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This Day In Founding Fathers History – 8 January 2013
On this day in 1790, President Washington delivered the first State of the Union address to Congress. Washington described the necessity of “providing for the common defense,” hinting at the establishment of a standing army, noting the necessity for a “uniform rule of naturalization,” as well as the importance of “uniformity in the currency, weights, and measures of the United States. He mentioned the need for “due attention to the post-office and post-roads. He encouraged “the introduction of new and useful inventions from abroad,” as well as the promotion of science and literature, stating, “Knowledge is in every country the surest basis of public happiness.” He concluded by saying, “The welfare of our country is the great object to which our cares and efforts ought to be directed…insuring to our fellow citizens the blessings which they have a right to expect from a free, efficient, and equal government.” 1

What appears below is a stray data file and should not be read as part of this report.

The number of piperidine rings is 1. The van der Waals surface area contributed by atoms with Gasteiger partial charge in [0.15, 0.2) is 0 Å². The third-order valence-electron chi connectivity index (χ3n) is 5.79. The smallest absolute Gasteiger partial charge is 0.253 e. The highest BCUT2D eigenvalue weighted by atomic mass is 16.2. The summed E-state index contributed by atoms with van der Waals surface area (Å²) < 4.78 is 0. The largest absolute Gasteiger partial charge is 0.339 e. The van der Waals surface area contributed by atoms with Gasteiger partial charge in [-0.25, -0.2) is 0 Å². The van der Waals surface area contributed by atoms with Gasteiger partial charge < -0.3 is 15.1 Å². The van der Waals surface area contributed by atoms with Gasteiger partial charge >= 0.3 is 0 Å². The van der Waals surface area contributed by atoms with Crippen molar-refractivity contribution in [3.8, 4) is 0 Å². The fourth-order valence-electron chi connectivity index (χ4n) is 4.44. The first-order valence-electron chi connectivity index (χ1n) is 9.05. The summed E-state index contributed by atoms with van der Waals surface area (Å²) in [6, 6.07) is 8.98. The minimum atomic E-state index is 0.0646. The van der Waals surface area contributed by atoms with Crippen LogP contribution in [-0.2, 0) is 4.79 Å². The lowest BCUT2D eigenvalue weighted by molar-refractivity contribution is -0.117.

One notable birthday on this day in history in 1746, that of Nicholas Biddle. As a young man, Biddle served as secretary to American ambassadors in both France and England, including James Monroe. Upon his return, he was elected to the Pennsylvania state legislature. Jefferson suggested that Biddle edit Lewis and Clark’s journals, and Biddle did so, working for a year to have them published. Later, Biddle served as President of the Second Bank of the United States. During the “Bank War” in 1832 over the re-chartering of the bank, Biddle went head to head with President Jackson who eventually prevailed. Biddle then chartered the bank as the U.S. Bank of Pennsylvania, run under a state charter, however Biddle’s days of banking success were over. 2
1 “State of the Union Addresses by United States Presidents: State of the Union Addresses by George Washington,” www2.hn.psu.edu/faculty/jmanis/poldocs/uspressu/SUaddressGWashington.pdf
2 “Nicholas Biddle,” lewis-clark.org; “The Rise and Fall of Nicholas Biddle,” www.minneapolisfed.org